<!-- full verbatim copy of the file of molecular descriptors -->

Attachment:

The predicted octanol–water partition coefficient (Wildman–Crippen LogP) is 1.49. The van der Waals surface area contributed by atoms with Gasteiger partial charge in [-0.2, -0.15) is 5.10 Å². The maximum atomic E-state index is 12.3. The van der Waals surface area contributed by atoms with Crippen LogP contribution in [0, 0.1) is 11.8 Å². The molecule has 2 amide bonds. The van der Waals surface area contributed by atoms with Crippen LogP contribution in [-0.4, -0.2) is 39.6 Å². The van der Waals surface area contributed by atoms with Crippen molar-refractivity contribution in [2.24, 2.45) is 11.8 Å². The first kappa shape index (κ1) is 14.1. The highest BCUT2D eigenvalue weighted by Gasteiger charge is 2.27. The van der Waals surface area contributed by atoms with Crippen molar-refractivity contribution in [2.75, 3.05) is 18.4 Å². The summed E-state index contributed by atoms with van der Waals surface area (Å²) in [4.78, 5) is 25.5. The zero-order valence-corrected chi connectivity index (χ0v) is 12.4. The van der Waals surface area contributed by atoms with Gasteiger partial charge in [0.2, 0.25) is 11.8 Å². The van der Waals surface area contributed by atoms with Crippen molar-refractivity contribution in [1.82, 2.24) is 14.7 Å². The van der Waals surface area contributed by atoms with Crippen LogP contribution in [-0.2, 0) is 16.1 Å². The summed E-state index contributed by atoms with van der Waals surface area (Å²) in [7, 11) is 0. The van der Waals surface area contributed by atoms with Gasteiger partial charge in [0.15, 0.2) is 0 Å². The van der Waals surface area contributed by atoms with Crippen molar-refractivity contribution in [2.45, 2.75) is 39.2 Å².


The predicted octanol–water partition coefficient (Wildman–Crippen LogP) is 1.49. The van der Waals surface area contributed by atoms with Gasteiger partial charge in [-0.2, -0.15) is 5.10 Å². The maximum atomic E-state index is 12.3. The van der Waals surface area contributed by atoms with Crippen LogP contribution in [0, 0.1) is 11.8 Å². The molecule has 2 amide bonds. The van der Waals surface area contributed by atoms with Crippen LogP contribution in [-0.4, -0.2) is 39.6 Å². The van der Waals surface area contributed by atoms with Crippen molar-refractivity contribution in [2.24, 2.45) is 11.8 Å². The first kappa shape index (κ1) is 14.1. The highest BCUT2D eigenvalue weighted by Gasteiger charge is 2.27. The van der Waals surface area contributed by atoms with Crippen molar-refractivity contribution in [2.75, 3.05) is 18.4 Å². The summed E-state index contributed by atoms with van der Waals surface area (Å²) in [4.78, 5) is 25.5. The zero-order valence-corrected chi connectivity index (χ0v) is 12.4. The van der Waals surface area contributed by atoms with Gasteiger partial charge in [0.2, 0.25) is 11.8 Å². The van der Waals surface area contributed by atoms with Crippen molar-refractivity contribution in [1.82, 2.24) is 14.7 Å². The van der Waals surface area contributed by atoms with Crippen LogP contribution in [-0.2, 0) is 16.1 Å². The summed E-state index contributed by atoms with van der Waals surface area (Å²) in [7, 11) is 0. The van der Waals surface area contributed by atoms with Gasteiger partial charge in [0.15, 0.2) is 0 Å². The van der Waals surface area contributed by atoms with Crippen molar-refractivity contribution in [2.45, 2.75) is 39.2 Å².